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TWO NGOs have pulled out of the Justice Department-led task team that was established 14 months ago to tackle hate crimes against homosexuals.
Both cited delays and lack of progress as the reasons for their withdrawal. NGO Free Gender was the first to walk away, saying that while hate crimes were on the increase, the task team had yet to act.
The Women’s Legal Centre followed, saying there hadn’t been much progress.
Last month alone, eight people were killed nationally, allegedly owing to their sexual orientation, a lesbian and gay lobby group claims.
An official from the department confirmed that the terms of reference for the task team had not yet been signed and the initial tasks identified had had to be reassigned twice.
The team, comprising government department officials and about seven gender-based NGOs, was tasked with reviewing the policy and legislation on hate crimes and finding preventive methods.
Asked by the Cape Times to respond, the department admitted that there had been setbacks, but blamed a lack of unity between the organisations and also a lack of trust in the government.
The task team was set up after Luleki Sizwe, an NGO advocating against “corrective rape”, petitioned the government to set up a team to investigate a spate of attacks on gays, lesbians and the transgender community. In May last year, the government announced the formation of a task team, but it was only constituted four months later.
Free Gender founder Funeka Soldaat said they had pulled out owing to the lengthy delays.
“The issue in Khayelitsha was so urgent that we felt that we could not wait for legislation that was going to take years while the attacks continue and people are dying,” she said, adding that they had since formed a relationship with the police in the area to ensure their safety.
Earlier, at a memorial service for Phumeza Nkolonzi, a 21-year-old lesbian who was shot dead in June, Soldaat said lesbians in some Cape Town townships were living in fear of attacks by people who rejected their sexual orientation.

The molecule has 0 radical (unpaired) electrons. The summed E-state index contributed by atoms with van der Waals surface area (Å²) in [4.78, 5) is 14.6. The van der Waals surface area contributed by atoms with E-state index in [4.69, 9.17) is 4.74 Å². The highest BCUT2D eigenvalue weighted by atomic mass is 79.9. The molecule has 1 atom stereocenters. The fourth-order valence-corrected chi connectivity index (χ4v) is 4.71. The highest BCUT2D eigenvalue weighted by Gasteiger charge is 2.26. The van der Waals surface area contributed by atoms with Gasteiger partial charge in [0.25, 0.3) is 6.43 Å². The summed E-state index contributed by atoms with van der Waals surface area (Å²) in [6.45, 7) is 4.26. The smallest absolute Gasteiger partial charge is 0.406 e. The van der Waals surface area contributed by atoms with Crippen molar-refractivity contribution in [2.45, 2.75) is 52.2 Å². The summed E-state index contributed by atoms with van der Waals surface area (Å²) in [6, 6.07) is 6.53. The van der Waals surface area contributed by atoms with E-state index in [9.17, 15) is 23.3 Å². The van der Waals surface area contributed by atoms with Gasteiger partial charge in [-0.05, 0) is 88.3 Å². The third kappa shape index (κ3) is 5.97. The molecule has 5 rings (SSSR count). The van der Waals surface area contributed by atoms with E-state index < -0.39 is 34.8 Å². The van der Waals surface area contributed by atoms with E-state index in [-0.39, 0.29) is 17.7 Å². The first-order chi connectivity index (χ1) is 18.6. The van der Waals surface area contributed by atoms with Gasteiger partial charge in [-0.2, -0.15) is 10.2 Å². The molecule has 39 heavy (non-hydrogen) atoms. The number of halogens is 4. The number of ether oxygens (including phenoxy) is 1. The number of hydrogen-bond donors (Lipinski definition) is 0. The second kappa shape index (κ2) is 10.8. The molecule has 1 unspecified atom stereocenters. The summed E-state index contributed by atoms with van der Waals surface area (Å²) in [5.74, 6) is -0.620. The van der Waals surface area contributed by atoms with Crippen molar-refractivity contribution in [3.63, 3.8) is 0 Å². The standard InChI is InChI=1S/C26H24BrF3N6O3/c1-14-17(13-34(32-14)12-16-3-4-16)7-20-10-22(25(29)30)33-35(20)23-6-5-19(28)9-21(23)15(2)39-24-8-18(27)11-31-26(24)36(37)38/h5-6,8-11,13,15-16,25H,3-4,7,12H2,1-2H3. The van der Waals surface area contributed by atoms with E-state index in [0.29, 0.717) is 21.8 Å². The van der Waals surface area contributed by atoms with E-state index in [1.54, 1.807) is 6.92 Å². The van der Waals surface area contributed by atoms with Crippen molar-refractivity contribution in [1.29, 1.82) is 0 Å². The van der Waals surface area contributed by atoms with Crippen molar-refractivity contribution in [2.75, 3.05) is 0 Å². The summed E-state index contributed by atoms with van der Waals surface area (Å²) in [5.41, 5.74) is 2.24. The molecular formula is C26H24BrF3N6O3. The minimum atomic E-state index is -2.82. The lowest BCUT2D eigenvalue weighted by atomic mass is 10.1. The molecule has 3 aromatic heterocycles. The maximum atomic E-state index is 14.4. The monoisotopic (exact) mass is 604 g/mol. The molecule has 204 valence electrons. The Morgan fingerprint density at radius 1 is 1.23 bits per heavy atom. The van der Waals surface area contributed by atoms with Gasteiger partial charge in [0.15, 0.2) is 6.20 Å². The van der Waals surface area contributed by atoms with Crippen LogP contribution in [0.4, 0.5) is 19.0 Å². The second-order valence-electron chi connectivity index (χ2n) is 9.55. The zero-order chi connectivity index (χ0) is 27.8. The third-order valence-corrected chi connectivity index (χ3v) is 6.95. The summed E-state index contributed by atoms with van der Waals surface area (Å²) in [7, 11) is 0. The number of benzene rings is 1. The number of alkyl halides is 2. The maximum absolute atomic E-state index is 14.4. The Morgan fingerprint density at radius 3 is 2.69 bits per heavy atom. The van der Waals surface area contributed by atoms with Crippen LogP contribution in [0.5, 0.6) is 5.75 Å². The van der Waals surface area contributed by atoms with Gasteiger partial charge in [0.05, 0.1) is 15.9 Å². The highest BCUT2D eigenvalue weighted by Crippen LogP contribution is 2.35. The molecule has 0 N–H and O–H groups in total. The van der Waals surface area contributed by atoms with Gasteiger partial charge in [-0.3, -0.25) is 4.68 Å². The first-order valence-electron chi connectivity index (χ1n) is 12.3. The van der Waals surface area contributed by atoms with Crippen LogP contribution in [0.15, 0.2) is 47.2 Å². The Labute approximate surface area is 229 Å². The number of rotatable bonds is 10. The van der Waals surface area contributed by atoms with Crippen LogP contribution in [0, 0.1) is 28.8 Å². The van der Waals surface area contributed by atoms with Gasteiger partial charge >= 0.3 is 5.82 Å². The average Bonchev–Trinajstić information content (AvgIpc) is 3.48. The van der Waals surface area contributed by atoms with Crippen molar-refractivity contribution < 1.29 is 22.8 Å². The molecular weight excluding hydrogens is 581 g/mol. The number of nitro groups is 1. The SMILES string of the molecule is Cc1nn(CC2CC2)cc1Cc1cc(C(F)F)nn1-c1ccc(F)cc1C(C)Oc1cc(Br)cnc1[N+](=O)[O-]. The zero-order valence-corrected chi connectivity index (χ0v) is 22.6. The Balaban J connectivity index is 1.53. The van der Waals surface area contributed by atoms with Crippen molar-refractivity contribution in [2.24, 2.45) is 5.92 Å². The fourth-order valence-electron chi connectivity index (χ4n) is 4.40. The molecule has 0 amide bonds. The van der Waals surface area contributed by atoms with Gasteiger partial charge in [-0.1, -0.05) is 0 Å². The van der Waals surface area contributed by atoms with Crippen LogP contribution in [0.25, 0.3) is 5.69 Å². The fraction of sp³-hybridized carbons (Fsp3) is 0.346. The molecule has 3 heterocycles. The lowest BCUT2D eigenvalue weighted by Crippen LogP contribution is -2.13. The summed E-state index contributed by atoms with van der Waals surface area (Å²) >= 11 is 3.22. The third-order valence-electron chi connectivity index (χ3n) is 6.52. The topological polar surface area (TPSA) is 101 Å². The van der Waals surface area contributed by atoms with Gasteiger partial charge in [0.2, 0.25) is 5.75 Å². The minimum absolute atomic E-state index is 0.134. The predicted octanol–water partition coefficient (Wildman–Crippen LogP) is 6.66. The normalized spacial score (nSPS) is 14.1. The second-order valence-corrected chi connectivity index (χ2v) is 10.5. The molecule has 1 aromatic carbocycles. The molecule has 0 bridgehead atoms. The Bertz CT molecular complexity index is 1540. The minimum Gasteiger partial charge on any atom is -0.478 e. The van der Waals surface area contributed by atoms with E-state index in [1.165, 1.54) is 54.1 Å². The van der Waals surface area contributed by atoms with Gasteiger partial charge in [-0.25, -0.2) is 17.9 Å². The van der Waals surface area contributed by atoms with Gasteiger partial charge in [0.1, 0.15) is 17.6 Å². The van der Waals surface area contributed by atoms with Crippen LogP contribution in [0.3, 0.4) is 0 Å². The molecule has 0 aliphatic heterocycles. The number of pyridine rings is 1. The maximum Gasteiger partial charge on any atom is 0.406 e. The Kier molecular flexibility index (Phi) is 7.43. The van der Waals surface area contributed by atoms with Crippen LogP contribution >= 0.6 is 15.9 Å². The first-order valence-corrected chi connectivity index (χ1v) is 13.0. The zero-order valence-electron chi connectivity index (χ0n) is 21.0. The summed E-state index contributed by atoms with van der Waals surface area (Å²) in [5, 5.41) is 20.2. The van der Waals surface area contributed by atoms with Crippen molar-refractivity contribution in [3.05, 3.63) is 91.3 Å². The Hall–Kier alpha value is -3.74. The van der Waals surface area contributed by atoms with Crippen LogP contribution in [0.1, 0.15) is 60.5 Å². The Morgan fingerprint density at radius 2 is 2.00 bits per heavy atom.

Several of Nkolonzi’s friends were reluctant to attend her memorial service as they were too afraid to enter Nyanga without an escort.
Sanja Bornman, of the Women’s Legal Centre, said they had initially been part of the national task team but now gave technical advice when asked to. “It has not really gotten off the ground in the way in which we had hoped,” Bornman said.
Department of Justice spokeswoman Phumla Sekhonyane said that NGOs’ lack of trust in government departments had hindered progress for four months.
“There was an expectation that the department would pay them for their participation in the task team or fund their projects.”
The funds for travelling and accommodation have since been provided by the Foundation for Human Rights.
She said so far the team had commissioned a research study on cases involving hate crimes in courts across the country to assess how they were managed and what the reasons were behind delays in those cases.
The study, conducted at two high courts and eight lower courts in Gauteng, KwaZulu-Natal, the Western Cape, North-West Province, Mpumalanga and the Eastern Cape, would be finalised next month.
One of those cases was that of Khayelitsha lesbian Zoliswa Nkonyana, which was postponed more than 40 times over five years.
Meanwhile, several other NGOs are still hopeful that the task team will find its feet.
“I will be e-mailing the Department of Justice to ask it about the progress because it has been silent. People are putting pressure on me, wanting to know what is happening with the task team,” said Luleki Sizwe founder Ndumi Funda.
The Tri-Angle Project’s director, Jayne Arnott, who is also a member of the task team, said there had been a number of delays and that there was no formal leadership.
“We, as civil society, have made a concerted effort to ensure civil society representation and contribute where we can to the work of the task team.
“At the last meeting, there was recognition that additional capacity was needed from the side of the government,” Arnott said.